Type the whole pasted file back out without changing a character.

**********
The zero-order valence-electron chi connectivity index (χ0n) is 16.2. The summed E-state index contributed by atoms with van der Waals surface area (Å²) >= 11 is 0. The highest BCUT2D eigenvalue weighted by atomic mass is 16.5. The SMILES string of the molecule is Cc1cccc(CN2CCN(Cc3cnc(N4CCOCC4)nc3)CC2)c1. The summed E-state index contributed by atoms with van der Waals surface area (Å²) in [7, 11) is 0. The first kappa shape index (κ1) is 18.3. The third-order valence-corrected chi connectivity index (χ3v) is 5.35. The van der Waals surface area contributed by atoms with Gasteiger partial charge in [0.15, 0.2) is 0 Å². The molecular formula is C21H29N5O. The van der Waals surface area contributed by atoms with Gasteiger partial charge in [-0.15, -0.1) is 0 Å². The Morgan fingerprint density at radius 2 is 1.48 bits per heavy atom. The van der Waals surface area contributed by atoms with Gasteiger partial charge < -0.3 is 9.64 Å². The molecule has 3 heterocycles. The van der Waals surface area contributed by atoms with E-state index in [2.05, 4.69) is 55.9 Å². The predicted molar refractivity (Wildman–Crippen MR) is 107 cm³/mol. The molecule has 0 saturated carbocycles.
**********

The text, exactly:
The zero-order valence-electron chi connectivity index (χ0n) is 16.2. The summed E-state index contributed by atoms with van der Waals surface area (Å²) >= 11 is 0. The highest BCUT2D eigenvalue weighted by atomic mass is 16.5. The SMILES string of the molecule is Cc1cccc(CN2CCN(Cc3cnc(N4CCOCC4)nc3)CC2)c1. The summed E-state index contributed by atoms with van der Waals surface area (Å²) in [7, 11) is 0. The first kappa shape index (κ1) is 18.3. The third-order valence-corrected chi connectivity index (χ3v) is 5.35. The van der Waals surface area contributed by atoms with Gasteiger partial charge in [0.15, 0.2) is 0 Å². The molecular formula is C21H29N5O. The van der Waals surface area contributed by atoms with Gasteiger partial charge in [-0.15, -0.1) is 0 Å². The Morgan fingerprint density at radius 2 is 1.48 bits per heavy atom. The van der Waals surface area contributed by atoms with Gasteiger partial charge < -0.3 is 9.64 Å². The molecule has 3 heterocycles. The van der Waals surface area contributed by atoms with E-state index in [2.05, 4.69) is 55.9 Å². The predicted molar refractivity (Wildman–Crippen MR) is 107 cm³/mol. The molecule has 0 saturated carbocycles.